In the decade prior to its demise in 1991, Pearson Yachts was noted for building mainstream cruiser/racers of above average construction with decent sailing and cruising characteristics.
During its long history, Pearson’s boats can be divided into three fairly distinct categories. Though the company was formed in 1956, its first large successful sailboat was the Triton, in 1959. Into the mid-1960s, Pearson built solid, single skin boats, like the Vanguard, Rhodes 41, Invicta 38 and Countess 44, that were capable of offshore sailing. This was due in part to their moderately heavy displacement, full keels and all-wood interiors, which allowed bulkheads to be tabbed to the deck, as well as all furniture to the hull.
As the demand for lighter, general purpose boats became stronger, and as Bill Shaw took over all the design work, Pearson built a lot of CCA-type boats, including the Pearson 33 and 39. Some were keel/centerboards. They had large mainsails, smaller foretriangles, and generous overhangs. These boats represent something of a transition between the old Rhodes, Alberg and Alden designs, and Shaw’s 1980-era designs, which make up the third category.
The Pearson 37 is one of several transitional Bill Shaw designs that stands apart from the others.
This particular 37 was designed to meet the IOR rule, and double as a family cruiser. This boat was launched in 1981; production totaled 42 and lasted only a few years. It is not to be confused with another Pearson 37 that was aimed specifically at the cruising market and manufactured from 1987-89. The re-designed hull shape of the second 37 is more conventional, with a greater 12′ 4″ beam.
“That later boat was designed specifically for the cruiser who wanted to tie up his boat in the marina at night,” said Shaw. “We built a powerboat-like interior with a double berth forward, and placed two swivel chairs in the saloon. We were on the cutting edge of what is now considered a typical sailboat interior. We also added a step aboard transom.”
The 6′ 6″ deep fin of the 1981 boat was replaced with a 4’ 8″ shoal draft keel for gunkholers, and winglets were added, which some owners say slightly improved its pointing ability.
Other cruising additions were a self-tacking jib, lazy jacks, and a mainsail with a built-in sail cover that zipped over the boom à la the Doyle Stack Pack.
The earlier Pearson 37 was one of 43 boats Bill Shaw designed during his 27-plus year tenure at Pearson Yachts, first as designer, later as general manager and part owner.
“I designed the boat for sailors who wanted to race their boats in IOR and PHRF fleets, then jettison the crew, pick up the wife and children, and go cruising,” he said. “The hull design was state-of-the-art, if you will, and she was furnished with a comfortable, though lightweight, interior.”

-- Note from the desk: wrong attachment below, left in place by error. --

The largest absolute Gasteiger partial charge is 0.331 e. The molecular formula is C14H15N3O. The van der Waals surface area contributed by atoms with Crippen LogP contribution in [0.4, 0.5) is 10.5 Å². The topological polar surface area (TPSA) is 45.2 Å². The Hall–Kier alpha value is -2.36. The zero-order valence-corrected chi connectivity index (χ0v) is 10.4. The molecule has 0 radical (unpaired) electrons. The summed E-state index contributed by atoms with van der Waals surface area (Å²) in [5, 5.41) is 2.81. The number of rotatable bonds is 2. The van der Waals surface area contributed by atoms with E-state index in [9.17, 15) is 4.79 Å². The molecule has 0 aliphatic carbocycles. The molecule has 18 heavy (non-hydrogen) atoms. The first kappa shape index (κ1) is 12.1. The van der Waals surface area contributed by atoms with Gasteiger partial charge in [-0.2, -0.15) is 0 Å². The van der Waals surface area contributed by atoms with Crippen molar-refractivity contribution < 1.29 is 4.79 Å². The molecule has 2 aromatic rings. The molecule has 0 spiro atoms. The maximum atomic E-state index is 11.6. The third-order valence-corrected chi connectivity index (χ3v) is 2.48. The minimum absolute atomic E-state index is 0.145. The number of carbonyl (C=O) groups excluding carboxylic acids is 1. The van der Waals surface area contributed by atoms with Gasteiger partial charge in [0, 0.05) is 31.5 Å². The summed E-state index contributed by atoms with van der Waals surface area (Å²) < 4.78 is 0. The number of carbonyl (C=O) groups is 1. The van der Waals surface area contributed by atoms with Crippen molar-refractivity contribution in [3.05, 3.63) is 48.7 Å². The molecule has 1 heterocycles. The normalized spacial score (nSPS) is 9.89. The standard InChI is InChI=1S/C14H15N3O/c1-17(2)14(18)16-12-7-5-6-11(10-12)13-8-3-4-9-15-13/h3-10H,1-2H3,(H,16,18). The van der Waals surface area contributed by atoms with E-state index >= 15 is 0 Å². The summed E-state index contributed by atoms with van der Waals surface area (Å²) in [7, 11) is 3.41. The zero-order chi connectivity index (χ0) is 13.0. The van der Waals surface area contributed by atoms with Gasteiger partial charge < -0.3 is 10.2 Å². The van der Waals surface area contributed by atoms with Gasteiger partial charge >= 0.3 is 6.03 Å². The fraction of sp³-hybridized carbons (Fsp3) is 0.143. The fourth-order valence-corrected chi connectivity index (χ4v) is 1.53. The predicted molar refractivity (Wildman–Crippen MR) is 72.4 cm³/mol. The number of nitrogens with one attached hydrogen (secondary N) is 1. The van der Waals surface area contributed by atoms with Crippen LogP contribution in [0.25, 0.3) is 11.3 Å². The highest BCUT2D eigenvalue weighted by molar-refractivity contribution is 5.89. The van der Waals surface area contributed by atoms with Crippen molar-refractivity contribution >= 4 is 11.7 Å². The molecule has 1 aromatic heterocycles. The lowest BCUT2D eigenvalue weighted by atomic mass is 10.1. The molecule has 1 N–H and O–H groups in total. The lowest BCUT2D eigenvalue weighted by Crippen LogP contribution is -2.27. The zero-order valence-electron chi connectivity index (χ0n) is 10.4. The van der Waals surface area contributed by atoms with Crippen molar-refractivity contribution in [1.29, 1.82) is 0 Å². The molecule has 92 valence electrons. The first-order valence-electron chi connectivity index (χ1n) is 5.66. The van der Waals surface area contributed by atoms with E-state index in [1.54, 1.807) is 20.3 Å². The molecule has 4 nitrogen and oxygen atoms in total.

The IOR influence is evident in the pinched ends and bustle.
The boat carries plenty of sail for its intended purpose; the high aspect mainsail measures 276 sq. ft. and the foretriangle 363 sq. ft. for a total of 639 sq. ft. This give the boat a sail area/displacement ratio of 18.7. Standard gear also included a “big boy” that is tacked to a 36″ track with adjustable car. The spinnaker is 1,302 sq. ft.
Displacing 12,800 lbs. on a waterline of 30′ 1-1/2″, the 37’s displacement/length ratio is 195. This is not light by today’s standards, but light to moderate for its time.
The rudder is behind a small skeg and there are flaps to minimize drag. All through-hulls are flush.
Accommodations are significantly more comfortable than today’s modern race boat. The hulls are lined with spruce and hickory, cabin soles are teak and holly, and the head and master stateroom are enclosed with wooden doors. There are berths for seven, which you might fill on an overnight race, but that’s too many for cruising.
In typical Pearson fashion, the early 37’s construction schedule and hardware have conservative specifications.
“Our approach was to evaluate loads and then build in a 30-percent fudge factor,” Shaw said.
The lamination schedule for the balsa-cored hull included alternating layers of mat and roving, “to provide impact resistance,” Shaw said. The deck is cored with balsa. Plywood was substituted in areas where hardware fastens.
Though vinylester resins were not being produced at the time, Shaw says that the company had overcome blistering problems by using high quality gelcoat. However, several owners report minor blistering on their hulls.
“We noticed reoccurrences of blistering following the energy crisis of the late 1970s,” Shaw said. “Gelcoat was turning yellow, and we saw evidence of crazing. My theory is that the manufacturer was substituting ingredients in the product because of the oil crisis. We also determined that boats in northern climes that were hauled every winter were less prone to blistering, especially compared to those in the south that lived in warm, brackish water.”
The hull has an inward-oriented flange onto which the deck was laid. It was bonded with silicone, the seam was glassed on the underside of the deck, and stainless steel fasteners were bolted through the teak toerail.
In response to owner comments regarding leaky portlights, Shaw said, “We used the best materials available at the time, but silicone will eventually cause leaks.”
Wiring runs are accessible; wires are bundled and color coded, and owners report no electrical problems or failures.
Water is in two 35-gallon bladder tanks below a settee. The aluminum fuel tank holds 22-gallons.
The keel-stepped mast is tapered with double spreaders. The upper, intermediate and lower shrouds are #8, #10 and #12 Navtec rod, and stays are #10 rod. There also is a babystay that fastens to a short track on deck.
Our test boat, which was commissioned in 1981, wears its age well. The gelcoat is smooth and fair, and shows few signs of crazing; the diamond nonskid was effective during rainy test conditions. Double lifelines running from bow to stern, coupled with a 2″ teak toerail and cabintop handrails, provide security when heeled.
Halyards are inside the mast, a bit unusual on boats of this vintage. They run through turning blocks attached to the mast collar to four two-speed Lewmar 42 winches mounted on deck just aft of the mast. For windward work, when tight sheeting angles are required, the jib sheets are led aft through two cars on tracks located inboard next to the cabintop. For sailing downwind, they can be re-led to tracks on the toerail. The primary winches are three-speed Lewmar 48s.
Flattener, reef lines and other sail controls are led to two-speed Lewmar 30s mounted atop the coachroof within easy reach of the trimmer; standard equipment was four stainless steel cleats that we would replace with modern rope clutches.